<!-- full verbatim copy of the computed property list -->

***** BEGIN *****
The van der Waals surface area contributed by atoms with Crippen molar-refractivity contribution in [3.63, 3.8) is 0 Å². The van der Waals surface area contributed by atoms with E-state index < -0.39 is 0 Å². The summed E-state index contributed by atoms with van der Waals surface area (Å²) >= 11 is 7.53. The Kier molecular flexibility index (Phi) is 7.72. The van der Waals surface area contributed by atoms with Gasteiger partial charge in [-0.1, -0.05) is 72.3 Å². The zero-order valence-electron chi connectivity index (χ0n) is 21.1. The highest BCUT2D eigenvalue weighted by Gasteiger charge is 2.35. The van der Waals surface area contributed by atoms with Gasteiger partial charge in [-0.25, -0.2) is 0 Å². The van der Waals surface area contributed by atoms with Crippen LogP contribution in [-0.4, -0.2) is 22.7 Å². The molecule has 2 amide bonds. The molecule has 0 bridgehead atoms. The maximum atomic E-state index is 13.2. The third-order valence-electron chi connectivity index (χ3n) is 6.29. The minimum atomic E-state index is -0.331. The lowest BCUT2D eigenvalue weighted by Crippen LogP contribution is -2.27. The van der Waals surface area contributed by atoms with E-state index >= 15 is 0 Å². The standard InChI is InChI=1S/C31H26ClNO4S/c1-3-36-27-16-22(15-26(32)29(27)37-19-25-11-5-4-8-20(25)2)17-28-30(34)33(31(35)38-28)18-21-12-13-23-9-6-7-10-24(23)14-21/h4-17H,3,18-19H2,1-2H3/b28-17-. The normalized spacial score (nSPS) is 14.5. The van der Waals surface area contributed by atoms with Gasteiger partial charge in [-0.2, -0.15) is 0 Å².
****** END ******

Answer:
The van der Waals surface area contributed by atoms with Crippen molar-refractivity contribution in [3.63, 3.8) is 0 Å². The van der Waals surface area contributed by atoms with E-state index < -0.39 is 0 Å². The summed E-state index contributed by atoms with van der Waals surface area (Å²) >= 11 is 7.53. The Kier molecular flexibility index (Phi) is 7.72. The van der Waals surface area contributed by atoms with Gasteiger partial charge in [-0.1, -0.05) is 72.3 Å². The zero-order valence-electron chi connectivity index (χ0n) is 21.1. The highest BCUT2D eigenvalue weighted by Gasteiger charge is 2.35. The van der Waals surface area contributed by atoms with Gasteiger partial charge in [-0.25, -0.2) is 0 Å². The van der Waals surface area contributed by atoms with Crippen LogP contribution in [-0.4, -0.2) is 22.7 Å². The molecule has 2 amide bonds. The molecule has 0 bridgehead atoms. The maximum atomic E-state index is 13.2. The third-order valence-electron chi connectivity index (χ3n) is 6.29. The minimum atomic E-state index is -0.331. The lowest BCUT2D eigenvalue weighted by Crippen LogP contribution is -2.27. The van der Waals surface area contributed by atoms with E-state index >= 15 is 0 Å². The standard InChI is InChI=1S/C31H26ClNO4S/c1-3-36-27-16-22(15-26(32)29(27)37-19-25-11-5-4-8-20(25)2)17-28-30(34)33(31(35)38-28)18-21-12-13-23-9-6-7-10-24(23)14-21/h4-17H,3,18-19H2,1-2H3/b28-17-. The normalized spacial score (nSPS) is 14.5. The van der Waals surface area contributed by atoms with Gasteiger partial charge in [-0.2, -0.15) is 0 Å².